Hello, all, and major apologies for the lack in writing for the past week or so. I have a really, really good excuse, though. My electricity was out from last Tuesday evening through Friday evening. We had a really nice ice storm (perhaps you heard about it) and it knocked down a ton of trees, power lines, even utility poles, leaving a big old mess in its wake.
We’re among the somewhat lucky ones in that we have power now. Some of the folks in outlying areas aren’t expected to get theirs back for up to three weeks.
I’ve thought about what I wanted to say in this blog post for a long time (you don’t have much to do but think when there’s no power) but now that I’m writing it I’m not sure what to say. It wasn’t fun, but it wasn’t really that bad.
Actually, come to think of it, parts were kind of fun.
It all started with some freezing rain on Monday that got more severe through the night. On Monday we were kind of making fun of the weatherman for saying that if we got more than an inch of ice it would be devastating. An inch doesn’t sound like a lot, after all. But he was right.
I work from home anyway and my husband worked from home on Tuesday because the roads were already somewhat bad. Our cable (and Internet) went out first, while the precipitation was still mostly rain. But before long it got cold, the ice started building, and the limbs started cracking like crazy.
We have some friends who live up the street and they lost their power a couple of hours before we lost ours (it’s the same line but two different power companies). So we invited them down when we still had power (we also have a gas-powered fireplace, so heat was never a problem). Another friend who’d lost power also came over and slept on our couch for the duration.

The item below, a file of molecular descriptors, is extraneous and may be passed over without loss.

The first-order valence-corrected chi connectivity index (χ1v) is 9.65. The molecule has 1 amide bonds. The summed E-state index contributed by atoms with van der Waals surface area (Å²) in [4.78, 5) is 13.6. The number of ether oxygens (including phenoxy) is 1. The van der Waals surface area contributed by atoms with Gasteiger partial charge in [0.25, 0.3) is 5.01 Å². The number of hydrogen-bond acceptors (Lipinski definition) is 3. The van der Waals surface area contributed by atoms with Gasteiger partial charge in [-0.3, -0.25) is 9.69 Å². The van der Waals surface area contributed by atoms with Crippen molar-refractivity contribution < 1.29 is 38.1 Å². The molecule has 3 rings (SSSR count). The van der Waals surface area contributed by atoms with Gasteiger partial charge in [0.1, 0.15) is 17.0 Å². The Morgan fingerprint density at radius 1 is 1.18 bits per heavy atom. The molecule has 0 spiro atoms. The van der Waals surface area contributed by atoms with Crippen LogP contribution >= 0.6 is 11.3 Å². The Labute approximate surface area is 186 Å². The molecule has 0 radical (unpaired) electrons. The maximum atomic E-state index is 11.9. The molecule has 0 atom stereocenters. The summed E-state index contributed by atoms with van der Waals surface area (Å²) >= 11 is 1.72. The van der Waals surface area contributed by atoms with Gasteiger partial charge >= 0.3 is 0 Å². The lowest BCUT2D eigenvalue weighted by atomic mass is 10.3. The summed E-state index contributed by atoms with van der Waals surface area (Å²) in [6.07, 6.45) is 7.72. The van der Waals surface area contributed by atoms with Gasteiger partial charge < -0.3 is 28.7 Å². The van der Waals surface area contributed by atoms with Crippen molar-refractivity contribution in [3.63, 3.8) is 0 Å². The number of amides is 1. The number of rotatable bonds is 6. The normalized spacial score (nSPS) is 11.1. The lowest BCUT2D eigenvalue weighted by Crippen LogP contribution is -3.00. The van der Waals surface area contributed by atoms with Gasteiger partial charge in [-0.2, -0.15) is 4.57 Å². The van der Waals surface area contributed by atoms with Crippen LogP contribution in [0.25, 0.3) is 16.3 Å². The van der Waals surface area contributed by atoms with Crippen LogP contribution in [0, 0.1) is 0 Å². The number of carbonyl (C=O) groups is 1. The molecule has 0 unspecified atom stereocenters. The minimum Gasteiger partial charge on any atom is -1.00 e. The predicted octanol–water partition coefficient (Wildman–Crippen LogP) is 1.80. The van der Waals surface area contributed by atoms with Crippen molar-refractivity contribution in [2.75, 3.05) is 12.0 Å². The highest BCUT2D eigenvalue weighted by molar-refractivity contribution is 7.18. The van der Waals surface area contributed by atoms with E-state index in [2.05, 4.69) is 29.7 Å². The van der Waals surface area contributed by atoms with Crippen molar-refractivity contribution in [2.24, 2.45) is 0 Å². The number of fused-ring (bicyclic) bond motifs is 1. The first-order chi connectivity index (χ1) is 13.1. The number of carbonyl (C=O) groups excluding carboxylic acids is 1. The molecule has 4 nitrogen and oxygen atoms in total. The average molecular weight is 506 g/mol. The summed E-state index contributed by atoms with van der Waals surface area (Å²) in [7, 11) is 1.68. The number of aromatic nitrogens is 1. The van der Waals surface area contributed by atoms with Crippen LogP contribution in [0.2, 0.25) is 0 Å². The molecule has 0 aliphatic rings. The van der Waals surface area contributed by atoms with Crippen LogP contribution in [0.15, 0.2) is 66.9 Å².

Our power went out for the first time at 3, came back after about an hour, then went away again maybe half an hour later. It was enough time for my husband to plan a cooked dinner, boiled shrimp and cornbread. The bread was just going into the oven when the power went off again.
Ever industrious is my man, so he set up a rig with some bricks in the fireplace to heat a cast-iron skillet and cook the shrimp. We had a little salad, some cheese and crackers, a bit of chocolate. We sat around and talked, then played a board game by candlelight. That part was pretty OK.
A restless night was spent sleeping on the couches, then a day full of reading and napping happened. Enough commercial stuff had power back on Wednesday that we went out to dinner, which was way better than the lunch of peanut butter, crackers, cheese and nuts we had (we used outside as a refrigerator since it was below freezing at this point).
The next two days both my husband and our house guest went to work, leaving me alone with the kitties, my knitting, more reading and writing. The first day I didn’t get a lot accomplished, though I did write an essay about the trees, a poem about wishing the lights would come on, and a little journaling.
Friday we got some guys to do the initial cleanup of our yard (there’s still more precision work needed but we’re out of immediate danger of more stuff falling) and I did a lot more writing, some knitting for yarn reviews and a bit more reading.
I was so sick of being inside that by midafternoon I decided to go clean up the driveway (part of our oak tree had been covering half the driveway) and sidewalk a bit now that I could get to them. It was good timing, because a guy drove by in a truck and drove back by minutes later, stopped and said “there are electricity trucks at the end of the road, they won’t let me drive through.”
I commented that turning around was a small price to pay for potentially getting our power back. He agreed. When my sweetie came home he reported that in fact there were four trucks from Mississippi working on our power. Our friends up the street got theirs back maybe around 6, we went to another friend’s for dinner and TV watching and by the time we got back a little after 10 ours was back on, too.
We had a bit of a frenzy of freezer packing, laundry washing and just sitting around in electric light before bed. All is pretty much back to normal now, except for our poor trees, which will never be the same.